NewsCrime Desk

Pensioner killer had disturbing history of violence

Alan Cawley
Alan Cawley

EVIL pensioner killer Alan Cawley was accused of carrying out a disturbing and sickening attack on a vulnerable inmate while jailed in Castlerea prison’s A-Division.

Although a subsequent investigation found there was no evidence to substantiate such a claim, Cawley had to be moved from the A-Division to protection in the prison’s C-Division, over fears a number of inmates on the A were planning on “ripping him apart”.

Cawley’s taste for violence was well-known to people in Co. Mayo and his own parents previously got a barring order against him.

By 10 he was diagnosed with ‘Conduct Disorder’, after neighbours complained about his cruelty towards animals.

Cawley had 22 previous convictions during his life of crime in the west of Ireland. Six of his convictions were for theft and two were for unlawful possession of forged prescriptions for sleeping tablets.

In court, some of the symptoms of Cawley’s various disorders were revealed, including disturbed sexual preference and heightened sexual awareness.

He had described himself as 70 per cent gay.

Forensic psychiatrist Dr Brenda Wright, called as a witness by the State, agreed with the defence that Cawley suffered from a mental disorder.

She told Tony McGillicuddy, BL, prosecuting, that she studied Mr Cawley’s medical and psychology records dating from when he was four years of age. She also interviewed the accused and his parents.

She said that she agreed with the diagnoses of both Emotionally Unstable Personality Disorder and Anti-Social Personality Disorder.

However, she disagreed with his opinion that they were mental disorders under the Criminal Law Insanity Act 2006.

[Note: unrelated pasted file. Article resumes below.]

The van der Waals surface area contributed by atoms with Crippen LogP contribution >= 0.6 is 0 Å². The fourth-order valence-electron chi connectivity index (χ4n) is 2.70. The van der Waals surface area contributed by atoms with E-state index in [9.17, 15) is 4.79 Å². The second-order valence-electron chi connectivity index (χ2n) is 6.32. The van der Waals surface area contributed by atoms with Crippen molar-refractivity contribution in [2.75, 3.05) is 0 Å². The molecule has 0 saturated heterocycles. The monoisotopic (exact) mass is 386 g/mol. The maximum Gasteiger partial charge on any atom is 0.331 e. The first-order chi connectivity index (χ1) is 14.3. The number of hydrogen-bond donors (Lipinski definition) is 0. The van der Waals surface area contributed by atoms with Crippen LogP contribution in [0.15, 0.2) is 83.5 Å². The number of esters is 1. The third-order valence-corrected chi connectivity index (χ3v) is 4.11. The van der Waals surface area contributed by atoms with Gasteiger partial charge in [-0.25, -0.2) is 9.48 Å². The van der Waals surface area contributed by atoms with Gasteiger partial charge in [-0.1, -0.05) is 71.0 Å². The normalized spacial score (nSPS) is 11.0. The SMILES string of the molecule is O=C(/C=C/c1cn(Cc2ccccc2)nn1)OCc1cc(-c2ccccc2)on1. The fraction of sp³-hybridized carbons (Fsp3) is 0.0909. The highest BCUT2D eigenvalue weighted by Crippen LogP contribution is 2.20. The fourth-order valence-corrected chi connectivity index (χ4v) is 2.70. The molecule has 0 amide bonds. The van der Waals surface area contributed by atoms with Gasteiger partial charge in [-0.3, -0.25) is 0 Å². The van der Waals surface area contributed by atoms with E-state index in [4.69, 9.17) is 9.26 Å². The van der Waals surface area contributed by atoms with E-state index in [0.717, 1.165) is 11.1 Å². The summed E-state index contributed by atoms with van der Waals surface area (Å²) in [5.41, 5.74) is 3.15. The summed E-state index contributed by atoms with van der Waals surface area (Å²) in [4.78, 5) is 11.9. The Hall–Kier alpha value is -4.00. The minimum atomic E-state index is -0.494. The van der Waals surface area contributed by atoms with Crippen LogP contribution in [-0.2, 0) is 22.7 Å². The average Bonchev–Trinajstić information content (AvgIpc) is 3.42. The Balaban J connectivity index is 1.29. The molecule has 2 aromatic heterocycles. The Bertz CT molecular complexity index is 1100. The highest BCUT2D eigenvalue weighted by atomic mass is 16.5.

She said that the types of disorders allowed under the act impaired a person’s capacity or ability to make decisions, to understand or remember information needed to make decisions, to weigh up the pros and cons of decisions, or to communicate them.

“It’s my view it’s not a mental disorder under the Act,” she said.

On the night of the double murder, witnesses described Cawley as behaving in a “crazy” manner.

He told some customers in a local pub that he was a junior doctor who would be carrying out the autopsies on any bodies found that night.

He also threatened to have one man “committed” with the help of Gardaí, warning the man’s wife that she was in danger otherwise. CCTV footage then captured him walking through the town and crossing paths with Jack Blaine around midnight.

Jack had crossed the road to Rocky’s Bar with his empty tea mug in his hand.

As was the norm, the barman then made him a cup of tea and carried it across the street, leaving it on his windowsill.

The barman noticed a young man interacting with Jack Blaine as he returned to his house.

However, he thought he was simply helping him across the street.